Fred and Rowena Cook run Equine Management and Training, specialising in the retraining of racehorses. They are the authors of Re-educating Racehorses — life after racing. Here they bust some common myths surrounding retraining racehorses…
“Racehorses do not hack out”
Yes they do. After all, most racehorses have to hack to and from the gallops.
“Racehorses do not get any turnout”
While not necessarily from dawn to dusk or every day, these days it is very common to see racehorses out grazing.
“They are not good doers”
Any issues with weight gain and maintaining condition are purely the result of incorrect feeding or an issue such as gastric ulcers, a dental problem or worms, for example.
“Thoroughbreds have poor feet”
This is only because front shoes are put on so early in their lives before the digital cushion is properly developed. Just because a horse is a thoroughbred it doesn’t mean it has to have poor feet — foot condition can be radically improved with the right diet and proper farriery.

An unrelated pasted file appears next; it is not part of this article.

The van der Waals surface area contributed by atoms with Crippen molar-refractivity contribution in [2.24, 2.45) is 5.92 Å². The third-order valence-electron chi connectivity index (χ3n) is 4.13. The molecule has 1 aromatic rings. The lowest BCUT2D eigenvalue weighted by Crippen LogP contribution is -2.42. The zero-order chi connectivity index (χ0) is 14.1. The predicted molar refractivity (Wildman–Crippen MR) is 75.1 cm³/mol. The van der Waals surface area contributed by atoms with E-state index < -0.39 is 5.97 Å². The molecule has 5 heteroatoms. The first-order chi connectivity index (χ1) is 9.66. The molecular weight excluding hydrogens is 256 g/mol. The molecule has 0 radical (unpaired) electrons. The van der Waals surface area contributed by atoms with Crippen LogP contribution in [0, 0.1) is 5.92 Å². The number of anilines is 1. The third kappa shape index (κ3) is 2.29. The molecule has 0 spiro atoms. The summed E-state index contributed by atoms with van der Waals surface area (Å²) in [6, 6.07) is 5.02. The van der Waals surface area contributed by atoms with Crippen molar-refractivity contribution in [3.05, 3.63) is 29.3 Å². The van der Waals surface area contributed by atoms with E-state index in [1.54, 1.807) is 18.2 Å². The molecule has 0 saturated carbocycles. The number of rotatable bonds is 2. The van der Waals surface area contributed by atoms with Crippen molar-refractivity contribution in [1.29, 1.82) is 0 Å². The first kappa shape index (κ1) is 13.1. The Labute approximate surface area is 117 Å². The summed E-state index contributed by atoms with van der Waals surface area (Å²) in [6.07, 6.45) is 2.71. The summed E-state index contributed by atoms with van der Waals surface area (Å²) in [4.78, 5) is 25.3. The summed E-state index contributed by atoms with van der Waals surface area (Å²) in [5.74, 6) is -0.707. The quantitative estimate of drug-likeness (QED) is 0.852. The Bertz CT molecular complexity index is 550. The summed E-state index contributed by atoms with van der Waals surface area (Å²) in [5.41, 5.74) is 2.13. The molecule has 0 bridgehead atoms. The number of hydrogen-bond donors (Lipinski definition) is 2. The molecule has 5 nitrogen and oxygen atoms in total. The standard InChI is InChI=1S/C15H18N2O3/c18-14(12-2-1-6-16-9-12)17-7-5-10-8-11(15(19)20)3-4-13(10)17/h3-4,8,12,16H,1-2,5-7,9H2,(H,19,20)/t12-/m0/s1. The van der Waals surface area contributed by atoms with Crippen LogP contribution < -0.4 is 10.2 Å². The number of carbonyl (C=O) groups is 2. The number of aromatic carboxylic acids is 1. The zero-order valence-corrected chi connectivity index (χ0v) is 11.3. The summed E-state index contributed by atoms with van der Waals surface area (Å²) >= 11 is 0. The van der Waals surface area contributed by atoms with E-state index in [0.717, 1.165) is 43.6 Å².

“Racehorses are trained to favour a particular foreleg lead”
When a racehorse is galloping no one even thinks about which is the leading leg.
“Racehorses are reluctant to pick up their hind feet”
This myth has seemingly stemmed from the fact that quite a number of racehorses do not have hind shoes on.
“All racehorses have vices”
No they do not…
Thinking about taking on an ex-racehorse? Read our expert’s advice first
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“All ex-racehorses are strong”
Not true. Granted, some are strong but so are many horses out hunting. Strength should not be confused with a horse that leans due to lack of strength and engagement.
“Racehorses are difficult to fit saddles to”
This stems from some thoroughbreds having high withers, but this is not an issue for an experienced saddle fitter.
Don’t miss our ex-racehorse special in Horse & Hound magazine — on sale Thursday, 3 October.